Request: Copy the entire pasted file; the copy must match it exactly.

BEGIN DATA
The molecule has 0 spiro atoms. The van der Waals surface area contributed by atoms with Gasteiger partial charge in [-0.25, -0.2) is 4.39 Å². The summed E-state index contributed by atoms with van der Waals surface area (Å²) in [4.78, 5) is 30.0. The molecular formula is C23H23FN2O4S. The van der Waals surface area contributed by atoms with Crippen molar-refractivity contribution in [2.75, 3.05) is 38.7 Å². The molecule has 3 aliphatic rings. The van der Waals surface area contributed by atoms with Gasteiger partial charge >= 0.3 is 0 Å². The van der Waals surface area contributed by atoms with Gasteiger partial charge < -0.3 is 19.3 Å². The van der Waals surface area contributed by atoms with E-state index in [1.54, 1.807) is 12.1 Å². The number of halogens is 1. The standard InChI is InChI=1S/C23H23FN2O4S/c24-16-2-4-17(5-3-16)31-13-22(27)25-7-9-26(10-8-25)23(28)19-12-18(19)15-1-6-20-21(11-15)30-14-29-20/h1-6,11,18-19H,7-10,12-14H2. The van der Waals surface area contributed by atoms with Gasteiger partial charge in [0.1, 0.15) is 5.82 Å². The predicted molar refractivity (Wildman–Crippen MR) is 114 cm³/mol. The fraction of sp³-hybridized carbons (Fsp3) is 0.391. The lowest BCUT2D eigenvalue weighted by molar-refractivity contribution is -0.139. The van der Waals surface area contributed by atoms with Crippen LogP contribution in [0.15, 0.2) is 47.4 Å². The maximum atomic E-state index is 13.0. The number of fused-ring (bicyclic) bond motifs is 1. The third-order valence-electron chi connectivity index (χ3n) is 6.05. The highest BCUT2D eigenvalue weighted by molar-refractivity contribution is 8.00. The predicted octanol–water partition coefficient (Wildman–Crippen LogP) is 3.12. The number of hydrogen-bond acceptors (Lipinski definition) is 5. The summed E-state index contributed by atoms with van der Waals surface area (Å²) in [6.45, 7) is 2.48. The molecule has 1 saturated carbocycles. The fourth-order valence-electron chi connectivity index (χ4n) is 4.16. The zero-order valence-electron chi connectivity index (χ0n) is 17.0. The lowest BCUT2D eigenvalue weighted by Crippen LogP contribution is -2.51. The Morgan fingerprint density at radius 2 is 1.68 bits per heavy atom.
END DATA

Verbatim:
The molecule has 0 spiro atoms. The van der Waals surface area contributed by atoms with Gasteiger partial charge in [-0.25, -0.2) is 4.39 Å². The summed E-state index contributed by atoms with van der Waals surface area (Å²) in [4.78, 5) is 30.0. The molecular formula is C23H23FN2O4S. The van der Waals surface area contributed by atoms with Crippen molar-refractivity contribution in [2.75, 3.05) is 38.7 Å². The molecule has 3 aliphatic rings. The van der Waals surface area contributed by atoms with Gasteiger partial charge >= 0.3 is 0 Å². The van der Waals surface area contributed by atoms with Gasteiger partial charge < -0.3 is 19.3 Å². The van der Waals surface area contributed by atoms with E-state index in [1.54, 1.807) is 12.1 Å². The number of halogens is 1. The standard InChI is InChI=1S/C23H23FN2O4S/c24-16-2-4-17(5-3-16)31-13-22(27)25-7-9-26(10-8-25)23(28)19-12-18(19)15-1-6-20-21(11-15)30-14-29-20/h1-6,11,18-19H,7-10,12-14H2. The van der Waals surface area contributed by atoms with Gasteiger partial charge in [0.1, 0.15) is 5.82 Å². The predicted molar refractivity (Wildman–Crippen MR) is 114 cm³/mol. The fraction of sp³-hybridized carbons (Fsp3) is 0.391. The lowest BCUT2D eigenvalue weighted by molar-refractivity contribution is -0.139. The van der Waals surface area contributed by atoms with Crippen LogP contribution in [0.15, 0.2) is 47.4 Å². The maximum atomic E-state index is 13.0. The number of fused-ring (bicyclic) bond motifs is 1. The third-order valence-electron chi connectivity index (χ3n) is 6.05. The highest BCUT2D eigenvalue weighted by molar-refractivity contribution is 8.00. The predicted octanol–water partition coefficient (Wildman–Crippen LogP) is 3.12. The number of hydrogen-bond acceptors (Lipinski definition) is 5. The summed E-state index contributed by atoms with van der Waals surface area (Å²) in [6.45, 7) is 2.48. The molecule has 1 saturated carbocycles. The fourth-order valence-electron chi connectivity index (χ4n) is 4.16. The zero-order valence-electron chi connectivity index (χ0n) is 17.0. The lowest BCUT2D eigenvalue weighted by Crippen LogP contribution is -2.51. The Morgan fingerprint density at radius 2 is 1.68 bits per heavy atom.